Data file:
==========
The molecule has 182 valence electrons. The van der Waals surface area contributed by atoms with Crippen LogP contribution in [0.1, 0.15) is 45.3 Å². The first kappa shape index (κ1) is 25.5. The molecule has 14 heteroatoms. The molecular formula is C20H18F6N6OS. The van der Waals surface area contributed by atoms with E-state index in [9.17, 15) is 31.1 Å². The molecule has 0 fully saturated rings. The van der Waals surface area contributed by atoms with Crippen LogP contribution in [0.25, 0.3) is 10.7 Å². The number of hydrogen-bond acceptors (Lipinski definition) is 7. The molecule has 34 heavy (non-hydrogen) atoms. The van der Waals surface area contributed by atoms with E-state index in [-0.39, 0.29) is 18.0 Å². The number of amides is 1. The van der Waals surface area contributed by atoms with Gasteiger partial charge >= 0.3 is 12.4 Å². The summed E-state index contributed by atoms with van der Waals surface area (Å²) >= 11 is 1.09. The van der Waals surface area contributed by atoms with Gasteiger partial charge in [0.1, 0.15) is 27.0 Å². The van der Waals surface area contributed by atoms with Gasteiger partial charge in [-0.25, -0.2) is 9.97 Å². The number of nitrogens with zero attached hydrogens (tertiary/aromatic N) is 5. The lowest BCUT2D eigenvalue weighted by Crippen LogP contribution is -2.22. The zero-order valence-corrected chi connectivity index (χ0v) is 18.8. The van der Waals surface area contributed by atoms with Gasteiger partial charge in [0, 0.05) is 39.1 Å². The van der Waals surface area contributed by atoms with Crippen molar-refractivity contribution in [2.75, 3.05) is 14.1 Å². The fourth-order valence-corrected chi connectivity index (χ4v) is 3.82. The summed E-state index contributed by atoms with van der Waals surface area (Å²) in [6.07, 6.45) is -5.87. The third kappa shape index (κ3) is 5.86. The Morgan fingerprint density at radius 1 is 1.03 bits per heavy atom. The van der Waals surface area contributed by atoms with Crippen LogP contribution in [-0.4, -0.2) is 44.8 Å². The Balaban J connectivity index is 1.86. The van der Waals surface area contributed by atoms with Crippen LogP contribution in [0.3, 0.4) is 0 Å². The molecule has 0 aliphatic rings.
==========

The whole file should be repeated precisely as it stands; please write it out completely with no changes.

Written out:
The molecule has 182 valence electrons. The van der Waals surface area contributed by atoms with Crippen LogP contribution in [0.1, 0.15) is 45.3 Å². The first kappa shape index (κ1) is 25.5. The molecule has 14 heteroatoms. The molecular formula is C20H18F6N6OS. The van der Waals surface area contributed by atoms with E-state index in [9.17, 15) is 31.1 Å². The molecule has 0 fully saturated rings. The van der Waals surface area contributed by atoms with Crippen LogP contribution in [0.25, 0.3) is 10.7 Å². The number of hydrogen-bond acceptors (Lipinski definition) is 7. The molecule has 34 heavy (non-hydrogen) atoms. The van der Waals surface area contributed by atoms with E-state index in [-0.39, 0.29) is 18.0 Å². The number of amides is 1. The van der Waals surface area contributed by atoms with Gasteiger partial charge >= 0.3 is 12.4 Å². The summed E-state index contributed by atoms with van der Waals surface area (Å²) >= 11 is 1.09. The van der Waals surface area contributed by atoms with Gasteiger partial charge in [0.1, 0.15) is 27.0 Å². The van der Waals surface area contributed by atoms with Gasteiger partial charge in [-0.25, -0.2) is 9.97 Å². The number of nitrogens with zero attached hydrogens (tertiary/aromatic N) is 5. The lowest BCUT2D eigenvalue weighted by Crippen LogP contribution is -2.22. The zero-order valence-corrected chi connectivity index (χ0v) is 18.8. The van der Waals surface area contributed by atoms with Gasteiger partial charge in [0, 0.05) is 39.1 Å². The van der Waals surface area contributed by atoms with Crippen molar-refractivity contribution in [2.75, 3.05) is 14.1 Å². The fourth-order valence-corrected chi connectivity index (χ4v) is 3.82. The summed E-state index contributed by atoms with van der Waals surface area (Å²) in [6.07, 6.45) is -5.87. The third kappa shape index (κ3) is 5.86. The Morgan fingerprint density at radius 1 is 1.03 bits per heavy atom. The van der Waals surface area contributed by atoms with Crippen LogP contribution in [-0.4, -0.2) is 44.8 Å². The Balaban J connectivity index is 1.86. The van der Waals surface area contributed by atoms with Crippen LogP contribution in [0.3, 0.4) is 0 Å². The molecule has 0 aliphatic rings.